Business Intelligence Fresh From the Oven Served Piping Hot
Updated · Oct 30, 2002
By Bruce McCracken
Though many dot-coms evaporated like raindrops from a summer shower, new media still works for some as their business continues to grow. The challenge becomes how to consolidate the growth and turn visitors into loyal customers. The questions: Who are these people and what do they want? The answer comes via business intelligence through data mining/Web analytics.
Successfully emerging from the dot-com bust, Allrecipes of Seattle, WA has become the world’s number one food and meal planning site. Since the launch of their Web sites as allrecipes.com in 1997, Allrecipes offers visitors over 20,000 free recipes with sponsorship from some of the largest packaged food companies.
Esmee Williams, vice president of marketing for Allrecipes explains the business of the dot-com. “We cater to consumers in planning meals from gourmet to home cooking, all submitted by home cooks. We have millions upon millions of folks coming onto our Web site each month looking for recipes. In December 2001, our site had 4.65 million unique visitors.”
With such a gargantuan flow of traffic, tracking the visitors and understanding their behaviors is akin to doing so with migrating fish in the Pacific Ocean. Business intelligence comes through what is known as data mining or Web analytics. Guy Creese, research director, Internet analytics for the Aberdeen Group of Boston, MA in the June 2002 report, “Web Analytics: Making Business Sense of Online Behavior,” sums it up: “Web analytics is the monitoring and reporting of Web site usage so that enterprises can better understand the complex interactions between Web visitor and Web site offers. The resulting insight enables enterprises to optimize the site – as well as other online and offline channels – for increased customer loyalty and sales.”
Essentially, the huge volume of Web data is gathered, stored, and sorted by analytic reports, as well as a series of questions or equation formulas known as data mining algorithms. Differentiation develops as does patterns that become customer affinities and segments. In this way, an enterprise is no longer boggled by not seeing the forest through the trees. The types of trees with their respective attributes and characteristics identify the forest.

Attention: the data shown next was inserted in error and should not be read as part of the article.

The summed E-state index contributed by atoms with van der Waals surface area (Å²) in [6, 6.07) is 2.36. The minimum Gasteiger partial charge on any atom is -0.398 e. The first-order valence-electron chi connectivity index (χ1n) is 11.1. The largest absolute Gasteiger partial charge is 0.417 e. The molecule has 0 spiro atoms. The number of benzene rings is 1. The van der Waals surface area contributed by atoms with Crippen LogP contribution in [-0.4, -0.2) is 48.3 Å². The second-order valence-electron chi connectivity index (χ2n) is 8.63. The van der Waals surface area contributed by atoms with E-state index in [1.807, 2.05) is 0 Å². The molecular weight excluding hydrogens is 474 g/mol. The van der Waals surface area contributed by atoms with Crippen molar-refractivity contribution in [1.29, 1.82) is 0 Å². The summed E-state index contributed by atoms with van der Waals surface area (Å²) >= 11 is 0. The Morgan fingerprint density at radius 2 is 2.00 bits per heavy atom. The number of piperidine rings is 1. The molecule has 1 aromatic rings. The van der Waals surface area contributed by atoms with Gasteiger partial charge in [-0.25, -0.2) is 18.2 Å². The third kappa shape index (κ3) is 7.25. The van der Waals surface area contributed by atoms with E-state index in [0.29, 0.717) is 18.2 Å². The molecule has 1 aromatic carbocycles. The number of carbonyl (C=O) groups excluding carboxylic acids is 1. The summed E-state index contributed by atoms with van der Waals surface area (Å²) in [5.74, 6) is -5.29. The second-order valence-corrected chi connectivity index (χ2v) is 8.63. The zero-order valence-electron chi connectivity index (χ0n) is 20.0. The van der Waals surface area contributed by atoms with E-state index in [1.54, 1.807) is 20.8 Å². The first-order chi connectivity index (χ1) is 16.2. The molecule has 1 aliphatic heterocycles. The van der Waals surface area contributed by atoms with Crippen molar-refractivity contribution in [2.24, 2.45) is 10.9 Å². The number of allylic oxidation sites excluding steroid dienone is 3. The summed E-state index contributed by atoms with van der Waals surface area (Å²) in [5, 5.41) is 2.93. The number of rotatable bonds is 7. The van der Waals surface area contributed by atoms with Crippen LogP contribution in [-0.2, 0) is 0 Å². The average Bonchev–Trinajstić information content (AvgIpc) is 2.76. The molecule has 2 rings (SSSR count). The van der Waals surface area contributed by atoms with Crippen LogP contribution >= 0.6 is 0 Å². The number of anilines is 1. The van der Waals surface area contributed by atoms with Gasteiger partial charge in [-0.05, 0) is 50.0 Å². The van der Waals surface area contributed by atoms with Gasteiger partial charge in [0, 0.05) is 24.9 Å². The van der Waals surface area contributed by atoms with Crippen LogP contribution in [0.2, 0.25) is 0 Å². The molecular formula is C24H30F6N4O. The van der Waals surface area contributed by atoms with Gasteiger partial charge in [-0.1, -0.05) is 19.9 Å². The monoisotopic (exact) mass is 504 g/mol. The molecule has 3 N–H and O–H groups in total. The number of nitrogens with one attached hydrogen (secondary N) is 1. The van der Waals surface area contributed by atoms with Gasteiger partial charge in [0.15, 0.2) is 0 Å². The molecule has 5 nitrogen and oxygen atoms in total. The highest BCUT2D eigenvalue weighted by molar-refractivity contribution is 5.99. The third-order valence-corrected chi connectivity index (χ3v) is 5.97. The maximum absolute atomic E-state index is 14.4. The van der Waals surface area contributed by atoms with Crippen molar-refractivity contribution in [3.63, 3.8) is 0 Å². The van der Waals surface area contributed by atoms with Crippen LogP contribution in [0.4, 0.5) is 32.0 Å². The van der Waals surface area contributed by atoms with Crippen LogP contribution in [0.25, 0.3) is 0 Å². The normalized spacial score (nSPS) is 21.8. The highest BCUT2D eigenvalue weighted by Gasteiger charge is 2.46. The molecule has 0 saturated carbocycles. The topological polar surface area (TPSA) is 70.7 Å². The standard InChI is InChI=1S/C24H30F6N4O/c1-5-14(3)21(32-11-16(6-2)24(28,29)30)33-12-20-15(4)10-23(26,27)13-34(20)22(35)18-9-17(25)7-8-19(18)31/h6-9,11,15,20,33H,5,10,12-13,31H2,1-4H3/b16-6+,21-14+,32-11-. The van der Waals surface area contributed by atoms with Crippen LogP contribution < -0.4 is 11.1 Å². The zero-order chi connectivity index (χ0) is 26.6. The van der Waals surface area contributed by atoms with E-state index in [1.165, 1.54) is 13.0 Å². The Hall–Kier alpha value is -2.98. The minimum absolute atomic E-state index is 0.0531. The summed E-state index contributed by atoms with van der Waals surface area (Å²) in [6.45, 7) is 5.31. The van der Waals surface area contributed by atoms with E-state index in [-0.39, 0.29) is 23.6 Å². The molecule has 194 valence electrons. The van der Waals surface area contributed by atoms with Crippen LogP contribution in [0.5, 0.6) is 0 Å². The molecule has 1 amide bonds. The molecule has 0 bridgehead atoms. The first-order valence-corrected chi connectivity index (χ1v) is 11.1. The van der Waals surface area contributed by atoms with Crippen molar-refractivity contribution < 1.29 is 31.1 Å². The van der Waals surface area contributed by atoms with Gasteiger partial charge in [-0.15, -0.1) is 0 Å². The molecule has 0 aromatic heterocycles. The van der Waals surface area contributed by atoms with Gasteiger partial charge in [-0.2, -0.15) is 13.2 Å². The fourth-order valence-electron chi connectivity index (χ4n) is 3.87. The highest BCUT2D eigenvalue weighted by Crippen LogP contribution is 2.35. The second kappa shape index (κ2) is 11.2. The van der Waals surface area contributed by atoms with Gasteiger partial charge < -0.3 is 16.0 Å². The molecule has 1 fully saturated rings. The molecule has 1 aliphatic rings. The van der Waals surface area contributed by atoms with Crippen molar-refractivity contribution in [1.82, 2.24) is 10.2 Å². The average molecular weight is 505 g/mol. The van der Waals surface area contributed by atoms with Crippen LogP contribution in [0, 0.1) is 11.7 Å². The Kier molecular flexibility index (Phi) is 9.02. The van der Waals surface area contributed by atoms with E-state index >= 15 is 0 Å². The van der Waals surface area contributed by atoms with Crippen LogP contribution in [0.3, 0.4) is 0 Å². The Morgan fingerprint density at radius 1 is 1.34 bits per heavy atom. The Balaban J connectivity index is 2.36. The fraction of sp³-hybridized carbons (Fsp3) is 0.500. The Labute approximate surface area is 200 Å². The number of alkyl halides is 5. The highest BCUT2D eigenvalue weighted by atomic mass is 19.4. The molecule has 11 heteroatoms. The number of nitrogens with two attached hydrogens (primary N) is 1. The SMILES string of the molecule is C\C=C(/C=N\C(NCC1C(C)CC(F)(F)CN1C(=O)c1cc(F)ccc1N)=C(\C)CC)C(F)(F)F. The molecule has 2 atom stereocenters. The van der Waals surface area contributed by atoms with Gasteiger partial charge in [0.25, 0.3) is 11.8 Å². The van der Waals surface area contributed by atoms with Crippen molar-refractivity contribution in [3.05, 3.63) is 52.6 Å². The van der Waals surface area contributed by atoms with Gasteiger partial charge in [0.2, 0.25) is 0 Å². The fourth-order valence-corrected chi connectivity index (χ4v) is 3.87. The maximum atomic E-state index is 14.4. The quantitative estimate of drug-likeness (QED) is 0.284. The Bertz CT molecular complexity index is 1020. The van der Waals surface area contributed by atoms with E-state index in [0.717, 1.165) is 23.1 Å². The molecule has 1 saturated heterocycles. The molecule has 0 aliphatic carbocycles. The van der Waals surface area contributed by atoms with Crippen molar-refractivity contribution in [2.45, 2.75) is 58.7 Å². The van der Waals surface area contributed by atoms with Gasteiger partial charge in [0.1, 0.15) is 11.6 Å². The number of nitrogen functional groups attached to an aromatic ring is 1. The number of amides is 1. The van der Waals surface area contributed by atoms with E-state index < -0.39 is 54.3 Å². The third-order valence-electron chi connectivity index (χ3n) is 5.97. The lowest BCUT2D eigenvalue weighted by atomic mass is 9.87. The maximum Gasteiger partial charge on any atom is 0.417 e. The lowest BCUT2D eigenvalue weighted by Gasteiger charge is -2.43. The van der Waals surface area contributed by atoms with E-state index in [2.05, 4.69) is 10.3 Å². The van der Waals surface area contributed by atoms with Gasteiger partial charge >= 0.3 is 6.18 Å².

Stumbles and Grumbles
With limited staff, infrastructure and budget, Allrecipes took an awkward and futile stab at data mining. As a cost savings, Allrecipes bought a software package and had only one person dedicated to the task at hand. According to Williams, “What made it so difficult is that we are actually 27 different sites that appear to be one to the customer. So that when we went to run the logs, we have 27 different sets of data to run which make it an impossible task. It would take a week. By the time it was done, it would have to be started again. So we were able to run the log files but never extract any data from them. It was sort of a ridiculous task.”
Subsequently data was gathered with no resulting information of value says Williams. “There wasn’t much in there that marketing could make much out of. We knew that sales and marketing needed some data that we weren’t able to process. We decided to outsource, as running the logs internally was becoming unmanageable to get the results that we wanted in the time that we needed.” The process had resulted in stale leftovers for IT and indigestion for sales and marketing.
In April 2000, Allrecipes chose digiMine of Bellevue, WA, founded in 2000. The service provider gathers data from the client’s system and integrates the information into a hosted data warehouse. The data is then cleansed, parsed and filtered based upon the needs of the client to enable reports for a wide array of business intelligence about the behavior of site visitors.
Creese points out the advantages for a firm like Allrecipes outsourcing to digiMine. “DigiMine offerings will be attractive to companies that want access to sophisticated and customizable Web analytics, but do not want to pay the personnel, hardware, and software costs of an equivalent in-house solution. DigiMine focuses on helping enterprises quickly answer unique questions – a form of personalized service that very few of its competitors offer.”